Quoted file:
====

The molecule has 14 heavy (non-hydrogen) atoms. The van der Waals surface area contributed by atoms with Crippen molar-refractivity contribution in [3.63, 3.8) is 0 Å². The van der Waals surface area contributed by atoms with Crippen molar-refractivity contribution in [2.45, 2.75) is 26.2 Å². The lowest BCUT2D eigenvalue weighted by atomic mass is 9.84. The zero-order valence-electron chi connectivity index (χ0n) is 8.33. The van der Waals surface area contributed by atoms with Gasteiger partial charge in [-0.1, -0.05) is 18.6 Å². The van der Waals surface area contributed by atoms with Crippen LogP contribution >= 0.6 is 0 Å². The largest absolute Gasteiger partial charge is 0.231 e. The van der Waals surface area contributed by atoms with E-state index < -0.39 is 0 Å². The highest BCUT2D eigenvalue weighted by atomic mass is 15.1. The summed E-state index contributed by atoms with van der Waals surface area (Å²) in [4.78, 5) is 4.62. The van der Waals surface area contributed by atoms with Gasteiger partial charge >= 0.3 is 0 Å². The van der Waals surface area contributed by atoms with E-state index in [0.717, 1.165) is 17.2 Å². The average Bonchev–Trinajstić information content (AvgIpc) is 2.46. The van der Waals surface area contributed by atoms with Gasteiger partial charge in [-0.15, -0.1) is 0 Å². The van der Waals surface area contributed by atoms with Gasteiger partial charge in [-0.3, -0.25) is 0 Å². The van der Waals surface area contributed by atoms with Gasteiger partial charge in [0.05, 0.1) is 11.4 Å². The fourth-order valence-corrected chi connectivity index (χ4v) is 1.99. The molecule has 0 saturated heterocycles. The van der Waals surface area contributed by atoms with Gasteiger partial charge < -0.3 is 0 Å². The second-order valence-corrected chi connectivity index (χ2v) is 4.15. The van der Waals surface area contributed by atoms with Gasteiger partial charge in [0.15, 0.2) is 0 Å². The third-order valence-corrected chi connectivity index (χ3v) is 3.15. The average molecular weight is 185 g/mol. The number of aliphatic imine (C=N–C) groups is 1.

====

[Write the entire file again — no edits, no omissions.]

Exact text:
The molecule has 14 heavy (non-hydrogen) atoms. The van der Waals surface area contributed by atoms with Crippen molar-refractivity contribution in [3.63, 3.8) is 0 Å². The van der Waals surface area contributed by atoms with Crippen molar-refractivity contribution in [2.45, 2.75) is 26.2 Å². The lowest BCUT2D eigenvalue weighted by atomic mass is 9.84. The zero-order valence-electron chi connectivity index (χ0n) is 8.33. The van der Waals surface area contributed by atoms with Gasteiger partial charge in [-0.1, -0.05) is 18.6 Å². The van der Waals surface area contributed by atoms with Crippen LogP contribution >= 0.6 is 0 Å². The largest absolute Gasteiger partial charge is 0.231 e. The van der Waals surface area contributed by atoms with E-state index < -0.39 is 0 Å². The highest BCUT2D eigenvalue weighted by atomic mass is 15.1. The summed E-state index contributed by atoms with van der Waals surface area (Å²) in [4.78, 5) is 4.62. The van der Waals surface area contributed by atoms with Gasteiger partial charge >= 0.3 is 0 Å². The van der Waals surface area contributed by atoms with E-state index in [0.717, 1.165) is 17.2 Å². The average Bonchev–Trinajstić information content (AvgIpc) is 2.46. The van der Waals surface area contributed by atoms with Gasteiger partial charge in [-0.15, -0.1) is 0 Å². The van der Waals surface area contributed by atoms with Gasteiger partial charge in [-0.3, -0.25) is 0 Å². The van der Waals surface area contributed by atoms with Gasteiger partial charge in [0.05, 0.1) is 11.4 Å². The fourth-order valence-corrected chi connectivity index (χ4v) is 1.99. The molecule has 0 saturated heterocycles. The van der Waals surface area contributed by atoms with Gasteiger partial charge < -0.3 is 0 Å². The second-order valence-corrected chi connectivity index (χ2v) is 4.15. The van der Waals surface area contributed by atoms with Gasteiger partial charge in [0.15, 0.2) is 0 Å². The third-order valence-corrected chi connectivity index (χ3v) is 3.15. The average molecular weight is 185 g/mol. The number of aliphatic imine (C=N–C) groups is 1.